Evolving Thoughts

Whewelling

MOUSEBENDER: Good Morning.

WENSLEYDALE: Good morning, sir. Welcome to the National Cheese Emporium.

MOUSEBENDER: Ah, thank you my good man.

WENSLEYDALE: What can I do for you, sir?

MOUSEBENDER: Well, I was, uh, sitting in the public library on Thurmond Street just now, skimming through History of the Inductive Sciences by William Whewell, and I suddenly came over all peckish.

WENSLEYDALE: Peckish, sir?

MOUSEBENDER: Esurient.

WENSLEYDALE: Eh?

MOUSEBENDER: (In a broad Yorkshire accent) Eee I were all hungry, like.

WENSLEYDALE: Ah, hungry.

MOUSEBENDER: In a nutshell. And I thought to myself, ‘a little fermented curd will do the trick’. So I curtailed my Whewelling activites, sallied forth, and infiltrated your place of purveyance to negotiate the vending of some cheesy comestibles.

WENSLEYDALE: Come again?

MOUSEBENDER: I want to buy some cheese.

I have for many years been keeping a weather eye out in case a copy of Whewell’s History was up for sale, and last week I found one. It’s the third edition, a reprint of the 1880s, but it’s good enough for me. Now for a copy of the Philosophy of the Inductive Sciences. And some cheese (I wish they’d turn those bouzoukis down a bit).

Why was I Whewelling just now?

Well, Whewell was among other things in Darwin’s circle, and yet he, more than anyone apart from Cuvier, thought that species were immutable. He wrote in the Philosophy: ?species have a real existence in nature, and a transition from one to the other does not exist? (Whewell 1837, v. 3, 626; quoted in Hull 1973b: 68). But in the History, he discusses instead the Natural System as the topic of most interest in Botany. And the Natural System interests me more than most things of that period.

Everyone agreed that Linnaeus’ system was artificial, including Linneans like James Edward Smith and John Lindley. The use of a single character or key to classify species was understood to be a matter of convenience of use. But the real classification would come from the use of many characters, as proposed by Michel Adanson and Antoine Laurent de Jussieu, and this was a live and active debate that continues in various guises until today. A discussion of the Natural System in the work of William Swainson, especially his Preliminary Discourse on the Study of Natural History, in which he praised the Quinarian system of William Macleay as being inductively derived from a natural system. For Whewell, this was where things stood when he wrote, in the 1840s.

Now from Whewell and to a lesser extent Mill’s discussion of natural kinds, some have drawn the conclusion that the naturalists themselves saw taxa, particularly species, as classes, about which Whewell said in reply to the Origin that they were fixed and could not therefore evolve. The centrality of this view amongst naturalists is not borne out by my reading. Many if not most naturalists in the early years of the nineteenth century allowed that species were not fixed by some definitional essence. It looks to me as if the philosophers are the source of this story, and that they were in general not influential upon the naturalists in that regard, as Whewell was not upon his one-time student Darwin.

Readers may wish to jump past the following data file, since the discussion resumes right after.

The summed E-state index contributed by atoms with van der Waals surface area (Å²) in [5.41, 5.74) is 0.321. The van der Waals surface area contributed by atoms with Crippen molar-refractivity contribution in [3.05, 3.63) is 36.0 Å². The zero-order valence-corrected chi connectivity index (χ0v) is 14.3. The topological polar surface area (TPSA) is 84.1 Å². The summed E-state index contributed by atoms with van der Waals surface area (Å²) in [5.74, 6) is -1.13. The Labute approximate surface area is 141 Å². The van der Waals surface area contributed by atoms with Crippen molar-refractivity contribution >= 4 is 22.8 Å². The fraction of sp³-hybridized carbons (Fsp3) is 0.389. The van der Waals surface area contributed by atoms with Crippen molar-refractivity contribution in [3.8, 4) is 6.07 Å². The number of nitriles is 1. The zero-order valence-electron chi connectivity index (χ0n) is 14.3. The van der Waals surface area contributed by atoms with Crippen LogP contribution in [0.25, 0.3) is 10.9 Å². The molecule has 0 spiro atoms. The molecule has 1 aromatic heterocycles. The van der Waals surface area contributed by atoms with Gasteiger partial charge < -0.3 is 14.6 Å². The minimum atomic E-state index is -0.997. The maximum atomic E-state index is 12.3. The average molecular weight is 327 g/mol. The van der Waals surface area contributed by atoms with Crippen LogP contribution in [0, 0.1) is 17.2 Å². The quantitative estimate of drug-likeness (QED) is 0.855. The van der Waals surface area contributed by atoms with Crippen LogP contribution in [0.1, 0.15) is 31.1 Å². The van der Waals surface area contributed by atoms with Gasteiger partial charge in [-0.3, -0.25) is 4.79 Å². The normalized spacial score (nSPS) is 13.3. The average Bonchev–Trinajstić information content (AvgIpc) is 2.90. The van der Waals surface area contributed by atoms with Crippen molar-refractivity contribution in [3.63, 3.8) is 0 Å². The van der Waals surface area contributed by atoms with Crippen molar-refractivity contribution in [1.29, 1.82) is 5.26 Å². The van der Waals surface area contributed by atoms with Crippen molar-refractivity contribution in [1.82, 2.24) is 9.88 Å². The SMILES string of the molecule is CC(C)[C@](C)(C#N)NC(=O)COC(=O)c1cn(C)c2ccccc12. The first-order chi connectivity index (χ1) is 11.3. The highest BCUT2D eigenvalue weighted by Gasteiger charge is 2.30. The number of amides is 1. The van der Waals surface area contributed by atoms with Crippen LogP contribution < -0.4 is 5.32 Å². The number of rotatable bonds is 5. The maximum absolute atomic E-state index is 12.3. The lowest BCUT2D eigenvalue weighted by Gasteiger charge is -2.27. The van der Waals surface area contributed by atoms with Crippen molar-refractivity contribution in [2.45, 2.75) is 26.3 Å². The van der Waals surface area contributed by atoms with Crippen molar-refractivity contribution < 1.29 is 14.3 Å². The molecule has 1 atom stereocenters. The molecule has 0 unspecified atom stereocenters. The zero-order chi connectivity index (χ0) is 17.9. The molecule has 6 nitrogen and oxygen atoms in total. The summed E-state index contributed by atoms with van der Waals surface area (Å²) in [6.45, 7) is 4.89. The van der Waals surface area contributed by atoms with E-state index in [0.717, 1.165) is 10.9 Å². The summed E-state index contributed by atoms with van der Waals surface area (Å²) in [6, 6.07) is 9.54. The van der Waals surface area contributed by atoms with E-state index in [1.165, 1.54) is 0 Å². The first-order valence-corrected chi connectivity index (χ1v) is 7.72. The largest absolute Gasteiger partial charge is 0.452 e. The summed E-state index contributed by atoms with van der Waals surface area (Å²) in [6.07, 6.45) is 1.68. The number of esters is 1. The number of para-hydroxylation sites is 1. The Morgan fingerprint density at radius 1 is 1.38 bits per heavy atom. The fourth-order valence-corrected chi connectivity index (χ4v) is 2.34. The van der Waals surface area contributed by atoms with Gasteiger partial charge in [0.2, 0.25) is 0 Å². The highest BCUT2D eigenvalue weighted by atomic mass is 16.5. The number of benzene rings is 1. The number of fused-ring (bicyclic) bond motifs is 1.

But Whewell’s interest in the Natural System debate in the History is most revealing. If taxa were in fact natural kinds, he did not expect that they would have a simple set of properties that defined them, but rather an overall set of properties, none of which was sufficient on its own, just as Jussieu said. Taxonomy, like the rest of science, was to be consilient – taking many independent lines of evidence concurrently.

Why is this relevant today? Well it appears that modern taxonomy applies just this methodus in cladistic taxonomy. Many characters are coded, not merely a few genetic markers or some overall impression of similarity, and the result is a hierarchical classification that is as close to being natural as it can be, although unlike the Jussieuian system, some characters must be eliminated first as uninformative (that is, as convergences). So I am keen to find out more about how that debate developed. Even Darwin was influenced by it in no small degree.

Enough cheese, or the lack of it. Back to my Whewelling…

Comments

  1. #1 Divalent
    June 1, 2008
  2. #2 Richard Carter, FCD
    June 1, 2008

    Interesting post, thanks.

    Whewell is one of those characters, like Lyell, whom I feel I should know more about. Anyone who gave us words like ‘scientist’, ‘anode’ and ‘cathode’ is worthy of further research. I’m sure I’ll get round to it one day.

    What stumped me for years was how to pronounce his surname. Now I just drop the first ‘W’ and pronounce it ‘Hewell’ with (possibly unfounded) confidence.

  3. #3 Thony C.
    June 1, 2008

    Whewell is one of those characters, like Lyell, whom I feel I should know more about.

    Be Warned! Trying to find out more about any of that extraordinary group of Cambridge polymaths from the beginning of the 19th century such as Whewell, Babbage, Herschel and the rest can become time consuming or even addictive! I am convinced those guys had fifty hour days and ten day weeks and that is just in the periods when they were relaxing!

  4. #4 Ian H Spedding FCD
    June 1, 2008

    As long as this isn’t just another case of trying to re-invent the Whewell in which case it’s hard Cheddar, old boy.

  5. #5 John Pieret
    June 1, 2008

    Ian, if that was an attempt at a pun, Whewell live to regret it.

  6. #6 Scott Hatfield, OM
    June 2, 2008

    John and Ian: this won’t be easy,
    but Edam your comments Brie-zy,
    your not-so-Goud-attempts at cheesy
    puns, which only serve to tease me.

    Burma Shave!

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